In the mid-to-late 1970s, the U.S. began grappling with the energy crisis as Jimmy Carter pushed investments in alternative energies and called for conservation, but then Ronald Reagan arrived on the scene. Now, the world faces a much greater crisis, says David William Pear.
Some environmentalists are living in treehouses in a last-ditch stand against building a section of the Keystone pipeline though Texas. The protest drew some attention after the arrest of actor Daryl Hannah, but has mostly been ignored by the U.S. news media, writes William Boardman.
The American Right has grabbed a sizable voting bloc of working- and middle-class men by pitting jobs from coal against the environment. In the short term, this dichotomy seems to make sense – since it’s important to pay the bills – but it is a mid- to long-range disaster, says former steel worker Lee Ballinger.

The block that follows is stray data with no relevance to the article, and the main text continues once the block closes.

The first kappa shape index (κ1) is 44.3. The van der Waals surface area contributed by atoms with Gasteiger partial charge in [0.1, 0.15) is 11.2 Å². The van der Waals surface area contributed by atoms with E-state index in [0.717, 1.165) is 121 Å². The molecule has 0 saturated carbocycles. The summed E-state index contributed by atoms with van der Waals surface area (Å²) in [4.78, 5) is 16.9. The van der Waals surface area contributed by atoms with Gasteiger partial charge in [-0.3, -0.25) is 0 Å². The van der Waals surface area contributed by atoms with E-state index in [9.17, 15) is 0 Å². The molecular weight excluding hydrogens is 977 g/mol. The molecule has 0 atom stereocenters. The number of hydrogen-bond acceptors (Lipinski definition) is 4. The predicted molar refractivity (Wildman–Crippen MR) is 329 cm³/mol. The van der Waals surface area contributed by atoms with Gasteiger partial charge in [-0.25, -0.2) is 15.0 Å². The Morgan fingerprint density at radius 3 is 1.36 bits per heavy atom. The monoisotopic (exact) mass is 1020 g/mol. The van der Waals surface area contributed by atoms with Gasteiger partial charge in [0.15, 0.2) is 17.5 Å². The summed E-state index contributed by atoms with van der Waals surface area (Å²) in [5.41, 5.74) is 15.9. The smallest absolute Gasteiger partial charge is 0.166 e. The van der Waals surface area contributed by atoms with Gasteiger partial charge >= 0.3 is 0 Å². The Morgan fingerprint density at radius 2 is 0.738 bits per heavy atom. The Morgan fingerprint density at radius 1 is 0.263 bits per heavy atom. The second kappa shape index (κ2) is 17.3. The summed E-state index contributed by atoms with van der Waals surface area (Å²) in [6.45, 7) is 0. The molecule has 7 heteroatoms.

Exclusive: Now topping many Republican presidential polls, ex-Sen. Rick Santorum is taking aim at what he calls President Obama’s “false theology” – not “based on the Bible” – which supposedly elevates the environment of the Earth above man’s needs, a charge that Sam Parry disputes.
America and the world seem precariously balanced between those who wish to deny the many problems facing mankind and those who insist that the human race address the multiple crises confronting the planet. Winslow Myers sees reason to hope that the world will tip in a positive direction.
An article of faith on the American Right is that the “free market” can solve pretty much all problems and the government should simply get out of the way. After the debt-limit crisis, the Republicans turn to the environment, writes Don Monkerud.